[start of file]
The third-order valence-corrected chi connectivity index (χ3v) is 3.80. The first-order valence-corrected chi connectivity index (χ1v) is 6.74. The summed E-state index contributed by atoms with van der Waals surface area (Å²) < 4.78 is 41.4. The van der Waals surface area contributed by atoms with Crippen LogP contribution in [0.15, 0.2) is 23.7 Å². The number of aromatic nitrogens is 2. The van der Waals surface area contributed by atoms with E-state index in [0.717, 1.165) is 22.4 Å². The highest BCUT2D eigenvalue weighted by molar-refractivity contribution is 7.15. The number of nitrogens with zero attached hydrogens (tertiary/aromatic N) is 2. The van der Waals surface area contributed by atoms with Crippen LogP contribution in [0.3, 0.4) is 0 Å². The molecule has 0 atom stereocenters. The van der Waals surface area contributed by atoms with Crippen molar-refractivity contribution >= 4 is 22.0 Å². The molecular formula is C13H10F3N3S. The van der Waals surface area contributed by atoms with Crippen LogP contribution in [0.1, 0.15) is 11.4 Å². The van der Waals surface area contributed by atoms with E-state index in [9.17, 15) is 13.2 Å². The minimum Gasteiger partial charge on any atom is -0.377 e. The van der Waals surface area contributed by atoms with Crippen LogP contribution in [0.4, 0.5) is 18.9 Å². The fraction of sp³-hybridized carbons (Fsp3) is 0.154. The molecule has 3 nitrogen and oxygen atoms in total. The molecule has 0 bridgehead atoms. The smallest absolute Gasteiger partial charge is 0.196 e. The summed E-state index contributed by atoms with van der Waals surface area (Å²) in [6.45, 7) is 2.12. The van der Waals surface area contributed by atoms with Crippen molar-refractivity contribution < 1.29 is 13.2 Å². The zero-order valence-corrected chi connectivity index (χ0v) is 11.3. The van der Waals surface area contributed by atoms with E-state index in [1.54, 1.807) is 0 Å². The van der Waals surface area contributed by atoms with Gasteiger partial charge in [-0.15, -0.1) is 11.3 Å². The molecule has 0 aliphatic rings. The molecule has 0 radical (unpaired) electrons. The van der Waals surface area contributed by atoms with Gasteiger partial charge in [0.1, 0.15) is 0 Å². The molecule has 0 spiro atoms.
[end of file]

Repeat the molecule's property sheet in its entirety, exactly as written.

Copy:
The third-order valence-corrected chi connectivity index (χ3v) is 3.80. The first-order valence-corrected chi connectivity index (χ1v) is 6.74. The summed E-state index contributed by atoms with van der Waals surface area (Å²) < 4.78 is 41.4. The van der Waals surface area contributed by atoms with Crippen LogP contribution in [0.15, 0.2) is 23.7 Å². The number of aromatic nitrogens is 2. The van der Waals surface area contributed by atoms with E-state index in [0.717, 1.165) is 22.4 Å². The highest BCUT2D eigenvalue weighted by molar-refractivity contribution is 7.15. The number of nitrogens with zero attached hydrogens (tertiary/aromatic N) is 2. The van der Waals surface area contributed by atoms with Crippen LogP contribution in [0.3, 0.4) is 0 Å². The molecule has 0 atom stereocenters. The van der Waals surface area contributed by atoms with Crippen molar-refractivity contribution >= 4 is 22.0 Å². The molecular formula is C13H10F3N3S. The van der Waals surface area contributed by atoms with Crippen LogP contribution in [0.1, 0.15) is 11.4 Å². The van der Waals surface area contributed by atoms with E-state index in [9.17, 15) is 13.2 Å². The minimum Gasteiger partial charge on any atom is -0.377 e. The van der Waals surface area contributed by atoms with Crippen LogP contribution in [0.4, 0.5) is 18.9 Å². The fraction of sp³-hybridized carbons (Fsp3) is 0.154. The molecule has 3 nitrogen and oxygen atoms in total. The molecule has 0 bridgehead atoms. The smallest absolute Gasteiger partial charge is 0.196 e. The summed E-state index contributed by atoms with van der Waals surface area (Å²) in [6.45, 7) is 2.12. The van der Waals surface area contributed by atoms with Crippen molar-refractivity contribution < 1.29 is 13.2 Å². The zero-order valence-corrected chi connectivity index (χ0v) is 11.3. The van der Waals surface area contributed by atoms with E-state index in [1.54, 1.807) is 0 Å². The van der Waals surface area contributed by atoms with Gasteiger partial charge in [-0.15, -0.1) is 11.3 Å². The molecule has 0 aliphatic rings. The molecule has 0 radical (unpaired) electrons. The van der Waals surface area contributed by atoms with Gasteiger partial charge in [0.1, 0.15) is 0 Å². The molecule has 0 spiro atoms.